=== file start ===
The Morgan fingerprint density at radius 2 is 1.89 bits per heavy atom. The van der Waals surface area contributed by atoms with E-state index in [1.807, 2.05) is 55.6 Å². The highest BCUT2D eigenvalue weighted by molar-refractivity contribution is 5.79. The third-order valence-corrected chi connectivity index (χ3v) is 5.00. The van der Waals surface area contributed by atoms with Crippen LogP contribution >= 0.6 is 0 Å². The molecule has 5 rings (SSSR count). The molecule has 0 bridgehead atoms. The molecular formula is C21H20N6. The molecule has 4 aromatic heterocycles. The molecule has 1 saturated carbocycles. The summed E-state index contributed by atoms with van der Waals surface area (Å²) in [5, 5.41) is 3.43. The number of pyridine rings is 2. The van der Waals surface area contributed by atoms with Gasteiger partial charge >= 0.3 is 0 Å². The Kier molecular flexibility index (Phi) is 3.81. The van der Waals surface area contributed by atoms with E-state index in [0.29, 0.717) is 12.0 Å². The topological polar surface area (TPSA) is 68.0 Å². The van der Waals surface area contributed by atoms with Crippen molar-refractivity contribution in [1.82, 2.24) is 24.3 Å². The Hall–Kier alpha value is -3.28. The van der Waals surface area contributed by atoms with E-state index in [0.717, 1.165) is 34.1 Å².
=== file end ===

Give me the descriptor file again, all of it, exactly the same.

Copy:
The Morgan fingerprint density at radius 2 is 1.89 bits per heavy atom. The van der Waals surface area contributed by atoms with E-state index in [1.807, 2.05) is 55.6 Å². The highest BCUT2D eigenvalue weighted by molar-refractivity contribution is 5.79. The third-order valence-corrected chi connectivity index (χ3v) is 5.00. The van der Waals surface area contributed by atoms with Crippen LogP contribution >= 0.6 is 0 Å². The molecule has 5 rings (SSSR count). The molecule has 0 bridgehead atoms. The molecular formula is C21H20N6. The molecule has 4 aromatic heterocycles. The molecule has 1 saturated carbocycles. The summed E-state index contributed by atoms with van der Waals surface area (Å²) in [5, 5.41) is 3.43. The number of pyridine rings is 2. The van der Waals surface area contributed by atoms with Gasteiger partial charge >= 0.3 is 0 Å². The Kier molecular flexibility index (Phi) is 3.81. The van der Waals surface area contributed by atoms with E-state index in [0.29, 0.717) is 12.0 Å². The topological polar surface area (TPSA) is 68.0 Å². The van der Waals surface area contributed by atoms with Crippen molar-refractivity contribution in [1.82, 2.24) is 24.3 Å². The Hall–Kier alpha value is -3.28. The van der Waals surface area contributed by atoms with E-state index in [0.717, 1.165) is 34.1 Å².